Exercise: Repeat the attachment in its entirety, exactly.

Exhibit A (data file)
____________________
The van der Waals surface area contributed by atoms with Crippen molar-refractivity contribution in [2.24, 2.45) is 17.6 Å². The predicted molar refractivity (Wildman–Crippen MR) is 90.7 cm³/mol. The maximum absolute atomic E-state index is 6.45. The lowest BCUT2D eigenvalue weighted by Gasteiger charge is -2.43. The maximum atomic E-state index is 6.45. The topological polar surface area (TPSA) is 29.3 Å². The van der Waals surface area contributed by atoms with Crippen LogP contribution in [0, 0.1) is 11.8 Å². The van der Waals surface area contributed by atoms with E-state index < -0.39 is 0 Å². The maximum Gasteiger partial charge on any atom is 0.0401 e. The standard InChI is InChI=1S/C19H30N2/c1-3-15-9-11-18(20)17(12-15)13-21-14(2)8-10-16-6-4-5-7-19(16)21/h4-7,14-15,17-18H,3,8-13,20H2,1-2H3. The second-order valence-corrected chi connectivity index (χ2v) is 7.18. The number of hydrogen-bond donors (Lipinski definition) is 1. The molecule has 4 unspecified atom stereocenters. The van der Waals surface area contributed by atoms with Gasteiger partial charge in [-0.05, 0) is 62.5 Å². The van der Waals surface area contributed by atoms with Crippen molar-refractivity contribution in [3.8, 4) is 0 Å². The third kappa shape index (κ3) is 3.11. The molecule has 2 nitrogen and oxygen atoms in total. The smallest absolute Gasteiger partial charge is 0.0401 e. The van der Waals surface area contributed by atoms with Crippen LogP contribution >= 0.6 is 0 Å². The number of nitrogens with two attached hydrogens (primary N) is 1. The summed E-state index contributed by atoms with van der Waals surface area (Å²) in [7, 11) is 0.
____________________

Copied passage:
The van der Waals surface area contributed by atoms with Crippen molar-refractivity contribution in [2.24, 2.45) is 17.6 Å². The predicted molar refractivity (Wildman–Crippen MR) is 90.7 cm³/mol. The maximum absolute atomic E-state index is 6.45. The lowest BCUT2D eigenvalue weighted by Gasteiger charge is -2.43. The maximum atomic E-state index is 6.45. The topological polar surface area (TPSA) is 29.3 Å². The van der Waals surface area contributed by atoms with Crippen LogP contribution in [0, 0.1) is 11.8 Å². The van der Waals surface area contributed by atoms with E-state index < -0.39 is 0 Å². The maximum Gasteiger partial charge on any atom is 0.0401 e. The standard InChI is InChI=1S/C19H30N2/c1-3-15-9-11-18(20)17(12-15)13-21-14(2)8-10-16-6-4-5-7-19(16)21/h4-7,14-15,17-18H,3,8-13,20H2,1-2H3. The second-order valence-corrected chi connectivity index (χ2v) is 7.18. The number of hydrogen-bond donors (Lipinski definition) is 1. The molecule has 4 unspecified atom stereocenters. The van der Waals surface area contributed by atoms with Gasteiger partial charge in [-0.05, 0) is 62.5 Å². The van der Waals surface area contributed by atoms with Crippen molar-refractivity contribution in [3.8, 4) is 0 Å². The third kappa shape index (κ3) is 3.11. The molecule has 2 nitrogen and oxygen atoms in total. The smallest absolute Gasteiger partial charge is 0.0401 e. The van der Waals surface area contributed by atoms with Crippen LogP contribution >= 0.6 is 0 Å². The number of nitrogens with two attached hydrogens (primary N) is 1. The summed E-state index contributed by atoms with van der Waals surface area (Å²) in [7, 11) is 0.